The Psalmist spoke about being still and knowing God. I wonder whether we might reinterpret that in a New Testament way and say, “Stop, be still, stop your activity – even all your prayerful activity – and know that God is Father.”
Why not find some time, and just pray, “Our Father..” No more, just be with him. Get to know him. Talk to him without request, delight in him and what it means to be Father/son or Father/daughter.

Thursday, 16 January 2014

Our Father

We’ve just started a new series at church focussing on the Lord’s Prayer, and in turning afresh to it I’ve been impacted by the sheer simplicity and profoundness of it.
Many of us if not all (truth be known) struggle with, or have struggled with prayer – it sounds simple but how do you do it. I remember as a young Christian tying myself in knots over it. How should I address God? How should I structure/order my prayer? There’s ACTS: Adoration, confession, thanksgiving and supplication. There’s silence, contemplation. Some said confession first, others said praise – you know how it goes, the list goes on…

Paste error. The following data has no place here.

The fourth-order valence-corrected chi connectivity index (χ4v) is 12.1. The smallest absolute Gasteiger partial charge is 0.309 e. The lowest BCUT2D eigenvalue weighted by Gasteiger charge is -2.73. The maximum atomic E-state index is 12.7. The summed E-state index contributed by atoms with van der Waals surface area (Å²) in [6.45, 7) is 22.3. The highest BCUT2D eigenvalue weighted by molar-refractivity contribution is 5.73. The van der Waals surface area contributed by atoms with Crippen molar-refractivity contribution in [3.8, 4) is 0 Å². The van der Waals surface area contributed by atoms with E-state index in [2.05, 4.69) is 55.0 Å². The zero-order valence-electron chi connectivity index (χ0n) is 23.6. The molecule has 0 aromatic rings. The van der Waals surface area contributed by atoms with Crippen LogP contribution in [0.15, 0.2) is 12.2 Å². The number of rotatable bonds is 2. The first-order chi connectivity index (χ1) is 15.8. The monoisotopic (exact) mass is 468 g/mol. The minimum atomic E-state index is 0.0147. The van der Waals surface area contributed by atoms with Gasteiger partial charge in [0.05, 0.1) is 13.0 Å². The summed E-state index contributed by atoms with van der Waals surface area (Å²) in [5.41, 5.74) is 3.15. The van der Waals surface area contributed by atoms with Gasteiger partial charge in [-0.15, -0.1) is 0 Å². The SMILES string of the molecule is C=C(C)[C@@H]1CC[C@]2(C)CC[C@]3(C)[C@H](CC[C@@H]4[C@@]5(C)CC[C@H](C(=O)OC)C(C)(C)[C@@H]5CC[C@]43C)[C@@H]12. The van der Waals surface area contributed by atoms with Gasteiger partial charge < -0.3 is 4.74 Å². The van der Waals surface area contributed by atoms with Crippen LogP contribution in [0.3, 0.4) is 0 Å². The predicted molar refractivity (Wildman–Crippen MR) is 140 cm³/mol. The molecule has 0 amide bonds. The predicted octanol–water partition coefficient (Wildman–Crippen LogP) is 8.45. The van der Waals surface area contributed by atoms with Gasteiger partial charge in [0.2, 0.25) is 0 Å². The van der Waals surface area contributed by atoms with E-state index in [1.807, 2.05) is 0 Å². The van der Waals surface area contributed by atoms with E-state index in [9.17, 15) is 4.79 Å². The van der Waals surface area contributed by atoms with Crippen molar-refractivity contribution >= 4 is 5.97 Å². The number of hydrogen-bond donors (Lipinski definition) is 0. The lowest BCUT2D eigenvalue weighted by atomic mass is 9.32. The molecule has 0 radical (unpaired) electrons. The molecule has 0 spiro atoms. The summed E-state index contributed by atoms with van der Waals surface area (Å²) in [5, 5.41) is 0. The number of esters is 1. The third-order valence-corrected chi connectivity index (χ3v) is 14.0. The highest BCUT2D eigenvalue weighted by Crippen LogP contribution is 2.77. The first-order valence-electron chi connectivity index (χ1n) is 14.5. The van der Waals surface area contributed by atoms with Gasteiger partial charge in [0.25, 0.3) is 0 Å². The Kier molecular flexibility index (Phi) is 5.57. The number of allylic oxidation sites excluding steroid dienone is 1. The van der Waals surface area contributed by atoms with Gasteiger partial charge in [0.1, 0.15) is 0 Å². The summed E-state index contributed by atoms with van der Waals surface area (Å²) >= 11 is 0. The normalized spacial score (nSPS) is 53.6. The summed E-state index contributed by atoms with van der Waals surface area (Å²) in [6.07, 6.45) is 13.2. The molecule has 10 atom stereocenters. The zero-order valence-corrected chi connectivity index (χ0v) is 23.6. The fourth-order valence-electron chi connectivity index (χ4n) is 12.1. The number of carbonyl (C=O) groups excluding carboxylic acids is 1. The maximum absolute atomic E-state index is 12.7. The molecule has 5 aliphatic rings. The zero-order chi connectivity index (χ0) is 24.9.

But hey, following the disciples request, Jesus gave us a pattern, a model, and one thing that strikes you about it is the lack of religious phrasing and it’s sheer simplicity, I mean it’s so natural, so relational. In fact the Jews of the day would have been stunned to hear Jesus say, “when you pray say, ‘Our Father’”. Yes they had a general concept of God’s fatherhood, but they certainly didn’t relate to or speak to him in this way.
The disciples had observed Jesus, the Son of God, the second person of the Trinity, and they had been staggered by the way he prayed, the way he related to God. I mean it was so... intimate, so... real, so... meaningful, so... personal, and they wanted to know how to have the same relationship.